HOUSTON  – Harris County Commissioners Court, led by County Judge Ed Emmett, showed just how tone deaf they are to taxpayers by approving a $105 million project to revamp the Houston Astrodome on a unanimous vote.  When a $217 million proposal to refurbish the Astrodome was put before voters in 2013 (Proposition 2) it was defeated by a 53-47% margin.  The $105 million under this proposal would include money from the County’s general fund, or property tax collections.

“This is tone deaf to the needs of taxpayers,” said Senator Bettencourt. “The average taxpayer has seen their property tax bill increase by 37% in just four years, and tens of thousands more at still trying to rebuild after Hurricane Harvey. There has been no public vote on spending property tax money on a sports venue.  The bottom line is that these property tax monies could have been used to cut the property tax rate or give disaster reappraisal to homeowners impacted by Hurricane Harvey.”

Data shows that the average Houston area home has endured a 37% increase on their property tax bill in just four years, from 2013 – 2017.  During this same time frame, Harris County has not cut their overall property tax rate, meaning they are one of the largest increases among all the taxing jurisdictions in Harris County, collecting well over half a billion dollars more in tax collections every single year.  County Judge Emmett has resisted calls to trigger disaster reappraisal to give homeowners impacted by Hurricane Harvey a break, despite several surrounding taxing jurisdictions, including the counties of Fort Bend and Montgomery, offering disaster reappraisal to impacted homeowners.  Several other taxing entities, such as Katy ISD, Spring Branch ISD, and many smaller entities have also triggered disaster reappraisal. Harris County, the City of Houston, and Houston ISD have so far opted not to do so.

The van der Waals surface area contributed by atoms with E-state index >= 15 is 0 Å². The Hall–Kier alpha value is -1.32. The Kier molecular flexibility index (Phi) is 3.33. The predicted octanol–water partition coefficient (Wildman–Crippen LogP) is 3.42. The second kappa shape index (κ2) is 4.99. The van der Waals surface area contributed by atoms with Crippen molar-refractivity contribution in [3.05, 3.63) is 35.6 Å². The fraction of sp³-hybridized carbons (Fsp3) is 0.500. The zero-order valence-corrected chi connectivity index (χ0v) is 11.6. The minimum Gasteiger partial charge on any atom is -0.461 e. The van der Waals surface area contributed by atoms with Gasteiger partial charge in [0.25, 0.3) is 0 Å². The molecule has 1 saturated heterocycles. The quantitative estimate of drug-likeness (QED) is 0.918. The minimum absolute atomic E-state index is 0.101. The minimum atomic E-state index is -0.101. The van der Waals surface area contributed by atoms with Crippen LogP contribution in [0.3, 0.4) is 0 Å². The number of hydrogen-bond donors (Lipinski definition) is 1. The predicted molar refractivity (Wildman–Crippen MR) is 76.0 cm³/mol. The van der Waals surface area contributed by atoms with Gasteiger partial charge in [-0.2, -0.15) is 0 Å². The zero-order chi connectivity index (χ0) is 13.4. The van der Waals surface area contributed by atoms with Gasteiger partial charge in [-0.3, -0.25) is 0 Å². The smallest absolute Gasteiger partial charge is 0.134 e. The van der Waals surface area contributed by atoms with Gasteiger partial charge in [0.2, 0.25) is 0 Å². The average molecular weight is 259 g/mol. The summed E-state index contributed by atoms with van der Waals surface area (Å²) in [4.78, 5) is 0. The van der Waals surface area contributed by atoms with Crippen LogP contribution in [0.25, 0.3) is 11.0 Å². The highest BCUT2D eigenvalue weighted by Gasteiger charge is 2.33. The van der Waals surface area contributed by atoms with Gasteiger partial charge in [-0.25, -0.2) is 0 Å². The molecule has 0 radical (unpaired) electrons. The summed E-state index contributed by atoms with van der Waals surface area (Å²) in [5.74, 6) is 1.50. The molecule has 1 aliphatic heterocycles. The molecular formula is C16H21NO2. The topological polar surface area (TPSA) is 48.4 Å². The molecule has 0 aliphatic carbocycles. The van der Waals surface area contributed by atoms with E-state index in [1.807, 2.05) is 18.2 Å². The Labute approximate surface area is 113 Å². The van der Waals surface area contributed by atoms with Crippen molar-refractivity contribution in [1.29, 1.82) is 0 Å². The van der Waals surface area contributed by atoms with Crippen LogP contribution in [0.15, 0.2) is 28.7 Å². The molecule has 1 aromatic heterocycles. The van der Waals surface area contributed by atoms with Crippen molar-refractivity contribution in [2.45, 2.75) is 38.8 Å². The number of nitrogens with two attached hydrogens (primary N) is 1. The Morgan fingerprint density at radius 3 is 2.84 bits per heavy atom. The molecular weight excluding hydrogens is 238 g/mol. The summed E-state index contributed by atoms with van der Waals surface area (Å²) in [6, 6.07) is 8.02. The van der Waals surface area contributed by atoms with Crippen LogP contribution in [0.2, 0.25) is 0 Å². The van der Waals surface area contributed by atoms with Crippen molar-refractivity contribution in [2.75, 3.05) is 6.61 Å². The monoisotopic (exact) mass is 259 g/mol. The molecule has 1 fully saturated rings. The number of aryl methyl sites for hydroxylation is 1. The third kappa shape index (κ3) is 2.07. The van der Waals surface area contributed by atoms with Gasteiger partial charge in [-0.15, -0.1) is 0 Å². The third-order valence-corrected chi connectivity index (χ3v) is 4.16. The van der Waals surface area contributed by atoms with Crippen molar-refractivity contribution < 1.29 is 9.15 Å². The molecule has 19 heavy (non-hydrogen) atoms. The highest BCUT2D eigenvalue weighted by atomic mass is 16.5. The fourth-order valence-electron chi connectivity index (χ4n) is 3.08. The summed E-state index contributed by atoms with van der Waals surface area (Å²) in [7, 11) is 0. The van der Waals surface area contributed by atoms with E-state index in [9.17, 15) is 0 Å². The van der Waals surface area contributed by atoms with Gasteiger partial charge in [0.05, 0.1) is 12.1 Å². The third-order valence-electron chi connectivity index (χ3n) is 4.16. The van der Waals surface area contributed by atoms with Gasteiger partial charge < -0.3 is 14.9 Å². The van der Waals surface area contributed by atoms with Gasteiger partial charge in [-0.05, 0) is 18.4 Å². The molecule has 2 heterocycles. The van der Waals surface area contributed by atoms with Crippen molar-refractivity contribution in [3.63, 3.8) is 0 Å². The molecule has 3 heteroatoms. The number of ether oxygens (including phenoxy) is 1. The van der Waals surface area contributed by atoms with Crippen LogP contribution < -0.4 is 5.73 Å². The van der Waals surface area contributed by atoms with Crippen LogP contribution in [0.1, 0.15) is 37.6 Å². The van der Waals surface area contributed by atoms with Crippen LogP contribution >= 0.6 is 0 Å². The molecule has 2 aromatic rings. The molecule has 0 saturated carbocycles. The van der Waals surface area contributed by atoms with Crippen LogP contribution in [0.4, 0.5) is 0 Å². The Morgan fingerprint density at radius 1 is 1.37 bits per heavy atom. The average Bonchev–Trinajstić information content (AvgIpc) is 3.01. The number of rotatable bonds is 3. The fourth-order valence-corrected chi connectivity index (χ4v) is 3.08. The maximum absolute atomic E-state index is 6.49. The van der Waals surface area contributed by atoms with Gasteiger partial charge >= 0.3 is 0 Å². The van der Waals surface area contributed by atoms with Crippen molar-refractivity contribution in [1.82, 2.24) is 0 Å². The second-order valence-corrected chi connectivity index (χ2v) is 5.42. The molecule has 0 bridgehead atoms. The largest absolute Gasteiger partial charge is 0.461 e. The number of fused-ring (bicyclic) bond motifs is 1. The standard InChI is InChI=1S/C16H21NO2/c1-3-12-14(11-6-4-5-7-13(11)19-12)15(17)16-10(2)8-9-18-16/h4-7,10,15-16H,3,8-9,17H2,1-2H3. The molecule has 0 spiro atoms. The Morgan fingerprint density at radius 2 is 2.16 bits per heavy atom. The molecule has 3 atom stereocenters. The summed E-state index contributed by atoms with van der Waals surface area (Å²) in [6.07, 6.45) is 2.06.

At a February 1 hearing of the Senate Select Committee on Property Tax Reform testimony was taken that additional taxing jurisdictions triggered disaster appraisal for their flooded out taxpayers just a few weeks ago.

“The irony of Commissioners Court spending property tax monies on the Astrodome without a public vote will not be lost on county taxpayers, especially those seeing reappraisals done by school districts and not by the county itself,” continued Senator Bettencourt.  “They should have taken this plan to the public for a vote, just like the City of Houston did with their pension plan at the insistence of the Legislature.”

The bipartisan Harris County Taxpayer Protection Act was filed in the Texas Senate by Senator Whitmire (D-Houston), and joint authored by Senator Bettencourt, which would have required a public vote on an Astrodome refurbishment plan that uses property taxes, hotel and occupancy taxes (HOT), and rental taxes.  However, outgoing Texas House Speaker Joe Straus blocked this bill in the House on behalf Harris County Judge Emmett.

“We just need to recognize the obvious,” concluded Senator Bettencourt.  “If the County has money to ignore a public vote and refurbish the Astrodome, then they have the capability to offer flooded out homeowners disaster reappraisal and to cut their property tax rate!